Abdel Jaber, 45, is exhausted after fleeing his home in the Midan district of the Syrian capital of Damascus as fierce fighting engulfed the neighbourhood.
“We’ve spent the last three days in a shelter,” he says. Traveling with his wife and their six daughters, he passed through the Masnaa border post into eastern Lebanon, part of a massive new wave of refugees from Syria.
Jaber is traumatised by the unprecedented ferocity of the fighting in Midan, in southern Damascus, which Syrian troops on Friday said had been “cleaned” of “terrorists,” the regime’s term for rebel fighters.
“We couldn’t sleep at all, every time we heard firing or the sound of helicopters, we were terrified,” he says.
Jaber and his family are part of an exodus of Syrians from Damascus and elsewhere. Many have fled across the border into Lebanon in recent days, leaving behind some of the worst violence in the 16-month uprising against Syrian President Bashar al-Assad.
The Syrian Observatory for Human Rights said that 302 people were killed across Syrian on Thursday, the deadliest day since the uprising erupted in mid-March last year.
The British-based group said another 177 people died on Friday.
The United Nations High Commission for Refugees said that up to 30,000 Syrians have fled their homes in recent days, many of them leaving Damascus.
UNHCR said at least 1,500 Syrian refugees were staying in Lebanon’s eastern Bekaa region, with others spread throughout the country.
Lebanon has already received thousands of Syrians fleeing violence associated with the uprising against Assad, many of whom have found refuge with relatives.
The flow is the reverse of the situation in 2006, when Lebanese citizens took refuge in Syria during a devastating war between Israel and the Hezbollah movement.
Those fleeing Syria now are not only impoverished families caught in the crossfire, but also well-to-do businessmen.
“It’s a real war. We left everything behind, our homes, our businesses, I haven’t had any news since,” says Khaled, a 52-year-old merchant who drove his family across the border at Masnaa in their luxury car on Friday.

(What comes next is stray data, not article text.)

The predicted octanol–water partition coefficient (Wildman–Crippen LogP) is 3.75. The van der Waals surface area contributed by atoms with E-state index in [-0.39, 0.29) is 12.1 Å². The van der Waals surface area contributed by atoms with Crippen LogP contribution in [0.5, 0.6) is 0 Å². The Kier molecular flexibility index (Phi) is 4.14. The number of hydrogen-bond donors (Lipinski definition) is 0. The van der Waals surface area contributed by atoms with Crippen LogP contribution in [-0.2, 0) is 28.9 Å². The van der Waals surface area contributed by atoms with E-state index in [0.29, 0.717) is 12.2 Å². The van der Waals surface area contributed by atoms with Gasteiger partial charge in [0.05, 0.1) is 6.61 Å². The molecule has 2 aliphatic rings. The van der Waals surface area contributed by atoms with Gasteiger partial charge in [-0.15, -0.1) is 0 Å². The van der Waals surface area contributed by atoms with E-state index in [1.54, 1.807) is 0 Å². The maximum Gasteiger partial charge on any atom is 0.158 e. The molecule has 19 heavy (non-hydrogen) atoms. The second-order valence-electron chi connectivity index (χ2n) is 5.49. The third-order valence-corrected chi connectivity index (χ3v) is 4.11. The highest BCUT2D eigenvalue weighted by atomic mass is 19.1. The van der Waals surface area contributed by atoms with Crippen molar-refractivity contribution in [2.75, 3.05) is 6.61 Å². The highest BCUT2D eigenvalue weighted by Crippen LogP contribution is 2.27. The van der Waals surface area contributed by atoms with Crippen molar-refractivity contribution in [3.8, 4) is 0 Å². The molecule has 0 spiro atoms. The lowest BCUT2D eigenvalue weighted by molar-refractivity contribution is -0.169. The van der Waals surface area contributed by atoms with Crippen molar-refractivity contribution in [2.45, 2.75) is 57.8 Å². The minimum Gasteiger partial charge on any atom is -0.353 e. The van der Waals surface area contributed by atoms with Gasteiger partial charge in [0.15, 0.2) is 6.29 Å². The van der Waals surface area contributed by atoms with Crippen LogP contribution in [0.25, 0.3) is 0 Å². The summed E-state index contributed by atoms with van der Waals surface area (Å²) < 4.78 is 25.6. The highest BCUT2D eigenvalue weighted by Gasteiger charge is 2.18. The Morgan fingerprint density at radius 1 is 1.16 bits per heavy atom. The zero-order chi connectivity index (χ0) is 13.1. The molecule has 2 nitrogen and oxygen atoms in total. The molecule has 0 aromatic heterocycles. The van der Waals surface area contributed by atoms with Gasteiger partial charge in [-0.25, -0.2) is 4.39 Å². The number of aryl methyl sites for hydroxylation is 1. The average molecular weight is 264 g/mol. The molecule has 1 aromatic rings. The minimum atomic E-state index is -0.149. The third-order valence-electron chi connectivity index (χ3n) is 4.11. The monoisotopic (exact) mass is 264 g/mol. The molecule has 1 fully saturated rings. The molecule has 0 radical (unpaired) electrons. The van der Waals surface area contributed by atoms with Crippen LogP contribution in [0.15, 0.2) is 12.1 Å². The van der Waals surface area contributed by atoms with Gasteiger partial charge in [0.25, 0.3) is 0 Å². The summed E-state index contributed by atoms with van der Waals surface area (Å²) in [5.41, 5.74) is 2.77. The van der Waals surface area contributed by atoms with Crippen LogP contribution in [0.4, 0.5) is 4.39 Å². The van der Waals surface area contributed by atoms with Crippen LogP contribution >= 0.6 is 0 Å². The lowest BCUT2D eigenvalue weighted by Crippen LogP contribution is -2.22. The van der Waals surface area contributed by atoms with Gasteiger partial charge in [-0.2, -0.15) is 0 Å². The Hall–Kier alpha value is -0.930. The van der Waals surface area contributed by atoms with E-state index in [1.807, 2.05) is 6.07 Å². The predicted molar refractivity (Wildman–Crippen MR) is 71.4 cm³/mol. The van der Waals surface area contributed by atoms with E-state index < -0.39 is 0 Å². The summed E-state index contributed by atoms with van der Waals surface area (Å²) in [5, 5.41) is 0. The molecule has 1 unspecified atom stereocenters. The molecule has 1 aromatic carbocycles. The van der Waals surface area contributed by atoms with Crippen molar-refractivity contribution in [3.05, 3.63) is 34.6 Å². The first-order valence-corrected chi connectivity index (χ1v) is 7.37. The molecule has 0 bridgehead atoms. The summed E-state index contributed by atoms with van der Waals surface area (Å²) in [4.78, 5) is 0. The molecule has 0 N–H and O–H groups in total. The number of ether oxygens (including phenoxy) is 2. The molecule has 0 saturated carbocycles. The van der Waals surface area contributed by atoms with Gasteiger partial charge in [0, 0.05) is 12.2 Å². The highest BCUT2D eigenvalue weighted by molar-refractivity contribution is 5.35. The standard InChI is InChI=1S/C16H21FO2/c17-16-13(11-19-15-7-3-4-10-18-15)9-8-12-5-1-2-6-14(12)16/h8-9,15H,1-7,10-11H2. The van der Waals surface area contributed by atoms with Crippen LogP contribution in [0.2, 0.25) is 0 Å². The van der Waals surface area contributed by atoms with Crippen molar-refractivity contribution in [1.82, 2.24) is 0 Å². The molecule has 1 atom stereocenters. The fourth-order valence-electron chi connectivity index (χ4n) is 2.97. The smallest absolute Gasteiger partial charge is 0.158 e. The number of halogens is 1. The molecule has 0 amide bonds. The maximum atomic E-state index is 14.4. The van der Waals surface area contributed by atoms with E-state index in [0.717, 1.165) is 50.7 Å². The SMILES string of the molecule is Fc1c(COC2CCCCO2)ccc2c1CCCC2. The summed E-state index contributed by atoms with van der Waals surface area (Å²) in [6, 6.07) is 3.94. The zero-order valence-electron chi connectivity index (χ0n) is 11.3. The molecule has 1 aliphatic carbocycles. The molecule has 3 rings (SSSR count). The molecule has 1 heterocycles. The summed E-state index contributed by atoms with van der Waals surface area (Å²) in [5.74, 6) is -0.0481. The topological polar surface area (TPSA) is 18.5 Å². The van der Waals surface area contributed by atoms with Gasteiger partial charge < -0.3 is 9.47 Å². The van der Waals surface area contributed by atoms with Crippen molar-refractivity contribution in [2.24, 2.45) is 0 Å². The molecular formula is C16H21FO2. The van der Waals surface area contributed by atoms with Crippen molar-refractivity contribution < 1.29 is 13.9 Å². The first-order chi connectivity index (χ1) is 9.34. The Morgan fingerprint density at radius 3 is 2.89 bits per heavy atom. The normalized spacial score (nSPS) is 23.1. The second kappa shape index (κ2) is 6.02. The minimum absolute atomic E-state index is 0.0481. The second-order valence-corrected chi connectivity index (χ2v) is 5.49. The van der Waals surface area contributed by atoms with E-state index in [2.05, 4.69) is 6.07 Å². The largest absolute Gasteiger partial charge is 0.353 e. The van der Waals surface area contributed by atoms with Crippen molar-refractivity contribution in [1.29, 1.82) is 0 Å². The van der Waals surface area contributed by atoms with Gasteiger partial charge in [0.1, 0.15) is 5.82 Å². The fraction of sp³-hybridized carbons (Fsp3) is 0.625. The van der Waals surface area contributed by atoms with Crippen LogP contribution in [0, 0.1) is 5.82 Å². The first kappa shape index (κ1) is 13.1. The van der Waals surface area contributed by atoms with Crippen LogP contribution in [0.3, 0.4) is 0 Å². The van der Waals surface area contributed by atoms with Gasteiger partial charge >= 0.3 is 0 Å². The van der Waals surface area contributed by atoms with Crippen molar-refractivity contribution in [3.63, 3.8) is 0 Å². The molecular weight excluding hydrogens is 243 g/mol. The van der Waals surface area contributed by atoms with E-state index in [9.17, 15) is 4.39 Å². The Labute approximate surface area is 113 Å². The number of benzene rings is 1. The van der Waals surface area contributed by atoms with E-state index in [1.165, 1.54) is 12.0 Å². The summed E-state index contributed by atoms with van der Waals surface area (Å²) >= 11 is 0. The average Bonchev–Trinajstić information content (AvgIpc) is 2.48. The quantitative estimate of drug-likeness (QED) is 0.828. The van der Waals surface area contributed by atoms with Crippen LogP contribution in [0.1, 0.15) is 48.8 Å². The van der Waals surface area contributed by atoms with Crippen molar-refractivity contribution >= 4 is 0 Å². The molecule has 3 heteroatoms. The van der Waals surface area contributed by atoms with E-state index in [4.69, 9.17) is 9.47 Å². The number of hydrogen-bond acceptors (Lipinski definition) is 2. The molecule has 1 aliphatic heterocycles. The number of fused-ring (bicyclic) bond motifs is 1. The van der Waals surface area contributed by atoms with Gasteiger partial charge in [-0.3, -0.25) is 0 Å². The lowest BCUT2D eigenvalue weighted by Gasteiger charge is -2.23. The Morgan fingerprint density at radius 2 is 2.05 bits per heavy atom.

“We left under bombardment,” he says, sitting in a centre attached to the Dar al-Fatwa, a Sunni religious institution in Lebanon.
At least 30 families, around 150 people, arrived at the centre on Friday alone, authorities said.
Even on the other side of the border, an aura of fear hangs over those who have escaped. None of them are willing to reveal their family name for fear of reprisals against them or their relatives.
Abu Mohammed, another businessman from Midan, says he never wants to return.
“There were helicopters, mortars, machine guns… we had to flee during the bombing or face dying under the roofs of our homes,” the father-of-three told AFP.
Nahla, a 20-year-old student from the Zahira al-Jadida district said virtually everyone in her neighbourhood had fled the fighting.
“Luckily, I have relatives in Lebanon,” she said.
Damascus had been largely spared the violence that has engulfed many of Syria’s towns in recent months, as rebel forces take on government troops.
But in the last week, clashes between rebels and regime troops have resulted in increasingly deadly battles.
“The Syrian army is experiencing some discomfort,” says another trader from Midan, who declined to give his name. “There were no terrorists” in Midan, he adds.
“I came to Lebanon with only the clothes on my back,” he said. “God help us.”